Plant ID forum: (Acacia); phyllodes

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Name: tom beard
san diego (Zone 10a)
Plumerias
teb47us
Jan 18, 2015 6:06 PM CST
I was wondering if anyone out there can identify this plant. It just popped up a while ago,
if you can see it.. it has two different leafs popping out. any help will be appreciated.
thank-you
Thumb of 2015-01-19/teb47us/b327ab


Thumb of 2015-01-19/teb47us/319b6d

Name: Carol
Santa Ana,Ca. (Zone 10b)
Sunset zone 22
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ctcarol
Jan 18, 2015 7:41 PM CST
I don't know what the taller one is, but the ground hugging one looks like a spurge. It pops up everywhere around here.
Name: tom beard
san diego (Zone 10a)
Plumerias
teb47us
Jan 19, 2015 5:27 PM CST
Thank-you for your reply; however the "spurge" or whatever it is, is sharing the same stem
as the taller one. do you think it is some kind of parasite?
once again, thanks.
Name: Celia
West Valley City, Utah (Zone 7a)
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Zencat
Jan 19, 2015 5:32 PM CST
Pull the spurge and make sure you don't have 2 plants there. The larger leaf looks tradescantia-ish. At least to me.
[Last edited by Zencat - Jan 19, 2015 5:34 PM (+)]
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Name: stone
near Macon Georgia (USA) (Zone 8a)
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stone
Jan 19, 2015 8:28 PM CST
Looks like possibly a gloriosa lily and a mimosa tree seedling.
Name: tom beard
san diego (Zone 10a)
Plumerias
teb47us
Jan 26, 2015 5:42 PM CST
Thank-you Zencat, but as I mentioned, I cannot pull the spurge, as it is sharing the same stem.
so this seems to be a first for me, as I have never seen two different plants sharing the same stem.
very strange indeed.
thanks..
Name: Tiffany
Opp, AL (Zone 8b)
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purpleinopp
Jan 28, 2015 11:59 AM CST
I think they are 2 separate, immediately adjacent plants.

The smaller plant could be a spurge (Euphorbia,) white sap inside (latex) would be a clue supporting that theory (and be something you'd want to wash off of your skin.)
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Name: Rick R.
near Minneapolis, MN zone 4a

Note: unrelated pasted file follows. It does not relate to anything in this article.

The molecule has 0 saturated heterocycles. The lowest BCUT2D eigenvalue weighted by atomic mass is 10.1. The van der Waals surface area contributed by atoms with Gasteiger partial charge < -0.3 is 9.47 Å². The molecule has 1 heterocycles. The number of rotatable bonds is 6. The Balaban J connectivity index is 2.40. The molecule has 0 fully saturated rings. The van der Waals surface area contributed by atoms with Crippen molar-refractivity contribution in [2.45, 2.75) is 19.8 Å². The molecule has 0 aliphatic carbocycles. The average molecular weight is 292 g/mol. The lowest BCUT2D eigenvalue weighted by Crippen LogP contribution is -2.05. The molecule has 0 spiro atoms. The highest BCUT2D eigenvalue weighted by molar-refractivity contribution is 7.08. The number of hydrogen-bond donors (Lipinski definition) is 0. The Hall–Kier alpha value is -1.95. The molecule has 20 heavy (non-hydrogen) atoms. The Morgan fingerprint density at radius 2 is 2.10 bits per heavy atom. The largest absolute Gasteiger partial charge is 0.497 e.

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Leftwood
Jan 28, 2015 1:00 PM CST
This could be an example of juvenile to adult transformation. The difference between juvenile and adult forms are usually much more subtle; it's rather uncommon to see such a huge differentiation. If the "two" are truly the same stem, let me apologize to you, Tom, for everyone's insistence that we can see better in a photograph than what you can see first hand.
I don't have a clue as to what the plant actually is, though.

Here is an example of seedlings I grew that are transforming form the juvenile to the adult stage.
--- the yellow arrow shows the cotyledons
--- the red arrow shows the juvenile foliage
--- the blue arrow shows the adult foliage
Thumb of 2015-01-28/Leftwood/d9f9d7





[Last edited by Leftwood - Jan 28, 2015 1:17 PM (+)]
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Name: Janet Super Sleuth
Near Lincoln UK
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JRsbugs
Jan 28, 2015 1:24 PM CST
I have come across some plants which do this, maybe Acacia or another in the same family.

http://commons.wikimedia.org/wiki/File:Starr_051122-5288_Aca...

https://www.google.co.uk/search?q=Acacia+koa&source=lnms&tbm...
Name: Janet Super Sleuth
Near Lincoln UK
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JRsbugs
Jan 28, 2015 1:26 PM CST
Acacia koa, note location ..

http://www.discoverlife.org/20/q?search=Acacia+koa

http://www.marinelifephotography.com/flowers/fabaceae/acacia...
[Last edited by JRsbugs - Jan 28, 2015 1:28 PM (+)]
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Name: Lin
Florida (Zone 9b)
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plantladylin
Jan 28, 2015 2:17 PM CST
They sure look like two entirely different plants to my eyes also but my eyes aren't what they used to be. Smiling You could dig the entire thing up and gently remove all soil from the roots and "tease" the roots apart to see if perhaps you do indeed have two separate plants. If that were the case I'd pot each up separately and watch as they mature to see what they turn out to be. My first thought was possibly a Cassia seedling for the small plant but it's not that.